Tuesday 20 December 2011
Charcot-Marie-Tooth (CMT) disease-2A1 results from mutation in the KIF1B gene (MIM.605995) on chromosome 1p36.2.
A second form of CMT2A mapping to chromosome 1p36.2, CMT2A2 (MIM.609260), results from mutation in the MFN2 gene (MIM.608507).
Charcot-Marie-Tooth disease constitutes a clinically and genetically heterogeneous group of hereditary motor and sensory neuropathies.
On the basis of electrophysiologic criteria, CMT is divided into 2 major types: - type 1, the demyelinating form, characterized by a slow motor median nerve conduction velocity (NCV) (less than 38 m/s),
type 2, the axonal form, with a normal or slightly reduced NCV.
Distal hereditary motor neuropathy (dHMN), also known as spinal CMT, is a third type of CMT characterized by normal motor and sensory NCV and degeneration of spinal cord anterior horn cells.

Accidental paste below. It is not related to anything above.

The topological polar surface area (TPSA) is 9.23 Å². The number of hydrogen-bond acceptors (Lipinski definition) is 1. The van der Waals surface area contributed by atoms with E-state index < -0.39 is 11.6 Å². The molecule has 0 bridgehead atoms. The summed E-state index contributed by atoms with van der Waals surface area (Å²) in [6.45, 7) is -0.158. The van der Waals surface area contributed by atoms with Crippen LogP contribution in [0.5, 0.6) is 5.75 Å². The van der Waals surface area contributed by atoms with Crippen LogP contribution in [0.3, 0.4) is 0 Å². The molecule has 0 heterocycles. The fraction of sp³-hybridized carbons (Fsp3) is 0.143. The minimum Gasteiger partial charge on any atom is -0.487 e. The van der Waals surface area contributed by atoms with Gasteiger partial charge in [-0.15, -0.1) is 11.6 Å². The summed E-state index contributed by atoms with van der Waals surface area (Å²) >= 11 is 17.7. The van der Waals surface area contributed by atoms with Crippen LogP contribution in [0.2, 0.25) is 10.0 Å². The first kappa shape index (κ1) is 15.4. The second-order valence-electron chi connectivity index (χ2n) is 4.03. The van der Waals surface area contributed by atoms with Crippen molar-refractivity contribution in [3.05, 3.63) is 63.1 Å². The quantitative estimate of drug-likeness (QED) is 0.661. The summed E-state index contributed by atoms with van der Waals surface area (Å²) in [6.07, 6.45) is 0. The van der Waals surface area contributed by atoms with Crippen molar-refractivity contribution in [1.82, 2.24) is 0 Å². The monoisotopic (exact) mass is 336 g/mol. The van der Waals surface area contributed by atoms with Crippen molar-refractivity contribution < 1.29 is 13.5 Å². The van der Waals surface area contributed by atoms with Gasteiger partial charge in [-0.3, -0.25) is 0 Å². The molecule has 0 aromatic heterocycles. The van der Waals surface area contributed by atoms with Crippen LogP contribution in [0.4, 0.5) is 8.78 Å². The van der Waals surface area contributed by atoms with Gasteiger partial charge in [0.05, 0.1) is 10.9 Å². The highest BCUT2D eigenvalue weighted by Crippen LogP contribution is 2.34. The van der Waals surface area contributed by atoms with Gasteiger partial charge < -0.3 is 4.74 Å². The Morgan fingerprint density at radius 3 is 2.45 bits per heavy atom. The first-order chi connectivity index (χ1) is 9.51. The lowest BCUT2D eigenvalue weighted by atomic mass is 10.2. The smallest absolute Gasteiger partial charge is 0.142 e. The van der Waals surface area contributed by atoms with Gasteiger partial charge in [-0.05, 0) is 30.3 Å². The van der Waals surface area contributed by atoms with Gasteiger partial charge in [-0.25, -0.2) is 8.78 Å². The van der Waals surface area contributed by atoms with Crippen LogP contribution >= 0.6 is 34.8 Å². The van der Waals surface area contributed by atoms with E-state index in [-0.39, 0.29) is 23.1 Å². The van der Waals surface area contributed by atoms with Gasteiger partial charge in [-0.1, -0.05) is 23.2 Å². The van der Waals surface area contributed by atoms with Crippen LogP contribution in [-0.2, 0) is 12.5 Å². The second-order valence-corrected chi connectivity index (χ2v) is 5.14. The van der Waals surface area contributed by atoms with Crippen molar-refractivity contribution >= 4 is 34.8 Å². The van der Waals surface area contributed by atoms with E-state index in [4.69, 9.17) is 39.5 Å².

CMT1B (MIM.118200) and CMT1A (MIM.118220): autosomal dominant slow nerve conduction types of Charcot-Marie-Tooth disease.
CMT4A (MIM.214400) and CMTX1 (MIM.302800): autosomal recessive and X-linked forms of Charcot-Marie-Tooth disease.
Several forms of axonal CMT neuropathies caused by mutations in different genes or at different loci have been described: